- A pilot trial has demonstrated that a robot-assisted, high-precision supermicrosurgery could be safely used for the treatment of breast cancer-related lymphedema.
Why this matters
- The new robotic device (MUSA; MicroSure) allows surgeons to connect vessels as small as 0.3-0.8 mm across.
- Women with breast cancer-related lymphedema were randomly assigned to undergo either supermicrosurgery with MUSA (n=8) or manual supermicrosurgery performed by a single surgeon (n=12).
- 2 microsurgeons blinded to treatment groups assessed the quality of the surgery.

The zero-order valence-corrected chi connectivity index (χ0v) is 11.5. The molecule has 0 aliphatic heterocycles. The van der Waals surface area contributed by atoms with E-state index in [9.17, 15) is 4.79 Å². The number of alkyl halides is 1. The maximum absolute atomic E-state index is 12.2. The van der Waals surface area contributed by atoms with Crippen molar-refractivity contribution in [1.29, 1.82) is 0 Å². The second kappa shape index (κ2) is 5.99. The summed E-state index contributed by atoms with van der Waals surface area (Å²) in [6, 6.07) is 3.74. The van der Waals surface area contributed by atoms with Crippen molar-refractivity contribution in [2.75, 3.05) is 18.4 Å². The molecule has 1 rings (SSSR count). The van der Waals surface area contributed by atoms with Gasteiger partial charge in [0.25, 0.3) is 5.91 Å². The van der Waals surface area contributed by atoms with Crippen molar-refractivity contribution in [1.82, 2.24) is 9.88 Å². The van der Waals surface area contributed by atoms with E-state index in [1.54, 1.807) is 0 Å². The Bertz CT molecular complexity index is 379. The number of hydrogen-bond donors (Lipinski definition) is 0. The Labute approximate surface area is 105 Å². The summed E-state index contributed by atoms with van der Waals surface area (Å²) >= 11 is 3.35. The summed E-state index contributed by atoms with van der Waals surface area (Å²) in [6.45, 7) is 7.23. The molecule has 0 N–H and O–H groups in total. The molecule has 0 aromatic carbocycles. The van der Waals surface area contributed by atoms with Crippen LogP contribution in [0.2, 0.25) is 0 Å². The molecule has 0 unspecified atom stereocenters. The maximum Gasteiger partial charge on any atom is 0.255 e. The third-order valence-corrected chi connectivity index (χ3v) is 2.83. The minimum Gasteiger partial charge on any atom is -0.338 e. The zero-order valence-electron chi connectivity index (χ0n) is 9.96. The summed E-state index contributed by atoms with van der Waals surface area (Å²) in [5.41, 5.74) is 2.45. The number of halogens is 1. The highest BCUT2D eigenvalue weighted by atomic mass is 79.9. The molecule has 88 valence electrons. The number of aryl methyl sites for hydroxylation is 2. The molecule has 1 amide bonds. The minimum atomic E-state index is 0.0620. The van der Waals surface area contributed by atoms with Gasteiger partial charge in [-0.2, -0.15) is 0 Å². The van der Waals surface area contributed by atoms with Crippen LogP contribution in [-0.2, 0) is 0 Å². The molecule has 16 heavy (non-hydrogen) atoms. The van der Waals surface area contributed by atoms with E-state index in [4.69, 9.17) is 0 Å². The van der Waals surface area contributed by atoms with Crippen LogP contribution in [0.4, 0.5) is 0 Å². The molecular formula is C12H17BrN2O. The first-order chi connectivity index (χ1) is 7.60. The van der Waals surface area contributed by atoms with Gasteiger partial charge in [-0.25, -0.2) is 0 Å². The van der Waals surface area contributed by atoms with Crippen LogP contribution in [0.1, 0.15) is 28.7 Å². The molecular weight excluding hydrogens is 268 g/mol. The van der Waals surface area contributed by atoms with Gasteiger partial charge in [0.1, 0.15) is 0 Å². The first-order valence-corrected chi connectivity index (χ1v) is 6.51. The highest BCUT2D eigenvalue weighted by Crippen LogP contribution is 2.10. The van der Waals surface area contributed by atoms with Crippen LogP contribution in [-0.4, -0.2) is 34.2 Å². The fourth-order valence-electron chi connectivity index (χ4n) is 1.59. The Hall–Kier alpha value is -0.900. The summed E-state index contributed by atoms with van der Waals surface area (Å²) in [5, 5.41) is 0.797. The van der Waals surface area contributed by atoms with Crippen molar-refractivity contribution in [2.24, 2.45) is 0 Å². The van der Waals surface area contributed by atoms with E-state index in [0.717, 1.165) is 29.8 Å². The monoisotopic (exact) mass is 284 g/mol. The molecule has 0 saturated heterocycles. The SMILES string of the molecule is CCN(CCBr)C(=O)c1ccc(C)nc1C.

- Funding: None disclosed.
- Upper limb lymphedema at 1 and 3 months after surgery and QoL were comparable between groups.
- A slightly higher proportion of women in the MUSA vs manual group could discontinue daily use of arm compression sleeves at 3 months (87.5% vs 83.3%).
- Total surgery time was longer for the MUSA than manual group (mean, 115 vs 81 minutes), but the duration decreased sharply over time for the MUSA group.
- Decrease suggests a learning curve for using the robot.
- No patients reported serious adverse events.
- Small sample size.
- Patient blinding was not possible because the procedures were performed in conscious patients under local anesthesia.